I know I'm ancient by most of the poster's standards, but way back when (60+ years ago) there were sales taxes in a few areas.

If I got a Sears Roebuck catalog catalog in the mail then sent in an order through the mail then received that order thought the mail I didn't pay that sales tax. Why? States don't get to control interstate commerce in any way. They don't get to tax interstate commerce, just commerce within that specific state. (The same goes for county and municipal governments.)

Then came phone ordering. I'd get a catalog in the mail, phone in the order, then receive the product in the mail. Still no sales tax for the same reasons.

Then came infomercials. If I ever did, I'd view the infomercial then phone in the order and get the product in the mail. Still no sales tax for the same reasons.

Then came the early internet. I'd see an offer online, order it by phone then get the product through the mail (or FedEx, etc.). Still no sales tax for the same reasons.

Then came Mike Leavitt, Gov. Utah. He believed that his state was missing out on revenues (a LOT of them) due to internet sales. (It didn't matter that Utah had a relatively low tax rate and low sales. Damn it, Utah was getting cheated!) He started campaigning nationwide to anyone and everyone who would listen that all interstate sales through the internet MUST be taxed and Utah get its fair proceeds with regard to any sales involving Utahns. Under his direction any company that wanted to do anything significant in Utah (e.g., Intuit's TurboTax including Utah forms) had to collect Utah sales tax no matter where they were based if the transaction involved Utah sales. A lot of people listened to him -- from California to Massachusetts, and carried the ball after he became a non player.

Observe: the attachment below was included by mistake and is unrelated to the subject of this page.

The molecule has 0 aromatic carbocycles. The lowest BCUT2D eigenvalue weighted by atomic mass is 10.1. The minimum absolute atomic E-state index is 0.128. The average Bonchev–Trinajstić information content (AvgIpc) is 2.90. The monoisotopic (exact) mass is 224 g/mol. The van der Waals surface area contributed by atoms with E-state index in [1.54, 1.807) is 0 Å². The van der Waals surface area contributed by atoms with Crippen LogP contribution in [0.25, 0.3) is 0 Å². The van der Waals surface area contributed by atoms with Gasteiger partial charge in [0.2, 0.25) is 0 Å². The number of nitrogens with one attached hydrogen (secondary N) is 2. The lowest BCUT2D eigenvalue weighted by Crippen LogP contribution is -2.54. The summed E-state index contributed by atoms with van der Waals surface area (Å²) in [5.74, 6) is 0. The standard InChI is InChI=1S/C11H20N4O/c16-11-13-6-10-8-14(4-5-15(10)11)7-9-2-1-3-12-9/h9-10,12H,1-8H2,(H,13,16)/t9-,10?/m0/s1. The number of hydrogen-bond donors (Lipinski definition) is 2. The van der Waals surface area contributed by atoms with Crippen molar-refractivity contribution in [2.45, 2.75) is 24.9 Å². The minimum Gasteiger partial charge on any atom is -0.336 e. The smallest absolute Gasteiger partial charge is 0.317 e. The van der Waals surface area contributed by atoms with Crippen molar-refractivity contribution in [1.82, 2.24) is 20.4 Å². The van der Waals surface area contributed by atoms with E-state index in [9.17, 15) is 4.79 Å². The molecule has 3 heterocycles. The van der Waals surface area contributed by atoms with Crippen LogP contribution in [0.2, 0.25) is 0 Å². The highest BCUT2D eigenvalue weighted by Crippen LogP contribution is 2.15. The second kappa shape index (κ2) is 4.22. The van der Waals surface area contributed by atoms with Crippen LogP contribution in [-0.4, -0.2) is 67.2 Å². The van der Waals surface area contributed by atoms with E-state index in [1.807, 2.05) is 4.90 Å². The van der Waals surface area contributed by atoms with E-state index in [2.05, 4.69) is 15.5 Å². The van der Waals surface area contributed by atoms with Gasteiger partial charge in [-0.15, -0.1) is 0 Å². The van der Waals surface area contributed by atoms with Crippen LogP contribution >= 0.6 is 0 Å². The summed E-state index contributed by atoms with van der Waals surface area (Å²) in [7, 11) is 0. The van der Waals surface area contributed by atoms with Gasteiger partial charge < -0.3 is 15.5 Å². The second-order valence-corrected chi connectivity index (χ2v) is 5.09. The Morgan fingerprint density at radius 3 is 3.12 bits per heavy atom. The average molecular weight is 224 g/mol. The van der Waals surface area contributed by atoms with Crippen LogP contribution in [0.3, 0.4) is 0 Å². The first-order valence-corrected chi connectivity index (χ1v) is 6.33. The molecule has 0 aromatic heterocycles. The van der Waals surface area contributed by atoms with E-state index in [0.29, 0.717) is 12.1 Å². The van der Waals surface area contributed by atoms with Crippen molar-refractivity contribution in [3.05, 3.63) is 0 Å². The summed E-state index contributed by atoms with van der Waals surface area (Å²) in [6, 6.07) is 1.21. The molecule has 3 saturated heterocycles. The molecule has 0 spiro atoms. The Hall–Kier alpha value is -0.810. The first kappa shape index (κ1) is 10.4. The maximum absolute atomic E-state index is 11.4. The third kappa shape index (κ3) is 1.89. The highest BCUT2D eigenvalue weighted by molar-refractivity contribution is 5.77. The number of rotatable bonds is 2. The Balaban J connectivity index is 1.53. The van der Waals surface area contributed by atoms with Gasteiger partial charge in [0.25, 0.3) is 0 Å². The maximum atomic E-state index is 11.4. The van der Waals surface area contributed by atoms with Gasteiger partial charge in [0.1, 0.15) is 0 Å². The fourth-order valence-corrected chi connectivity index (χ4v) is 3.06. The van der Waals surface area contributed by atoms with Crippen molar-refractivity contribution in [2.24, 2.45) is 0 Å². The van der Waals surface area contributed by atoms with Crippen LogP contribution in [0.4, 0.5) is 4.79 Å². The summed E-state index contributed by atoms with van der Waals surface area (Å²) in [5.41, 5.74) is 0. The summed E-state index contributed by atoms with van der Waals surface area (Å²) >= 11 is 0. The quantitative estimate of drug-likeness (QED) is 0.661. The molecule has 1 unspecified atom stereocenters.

Then came internet sales with full transactions over the 'net with only the physical delivery in through a non 'net means -- except in situations where the company was strong armed like Intuit was.

Now the U.S. Federal Government is attempting to say that the various states and localities can control (tax) interstate commerce.

For an old timer, this is a HUGE change in the structure of taxation. While this is likely overreaction... It feels like as big a change as the 16th amendment.

RE: More misinformation
By MadMan007 on 5/7/13, Rating: 0
RE: More misinformation
By CZroe on 5/8/2013 7:33:59 PM , Rating: 2
Also, a lot of official accessories were only available by phone or mail-order from the manufacturer for many devices. In particular, I recall Nintendo putting a list of all the ohm adapters and S-VHS cables in the 1991 Super Nintendo Entertainment System manual and you would call 1-800-355-3700 to order. Even in the age of the Internet, factory direct was the only way to go for replacement battery doors (Gameboy), official component cables (Gamecube), and headphone adapters (Gameboy Advance SP), so I called that number a lot over the years. I even ordered a few items that were back-ordered at retail (Broadband Adapter).

With these changes and today's digital software delivery and (usually) ubiquitous Internet access, many manufacturers are going to turn their product offerings into services, which are usually excluded from sales tax (sorry, Hawaii). Amazon will sell you the Playstation 4 and then you will start ordering all the games from Sony online. Microsoft will discourage retail copies of Microsoft Office and start selling subscriptions like Adobe Creative Cloud (no more boxed Photoshop/Creative Suite). It's going to have repercussions that hurt brick and mortar retailers more than they know. Soon, electronics retailers will be worse than "Amazon's showroom" when the manufacturers start using them just to get a foot in your living room and the exclude them from the future profit the initial sale was promising (software and accessories).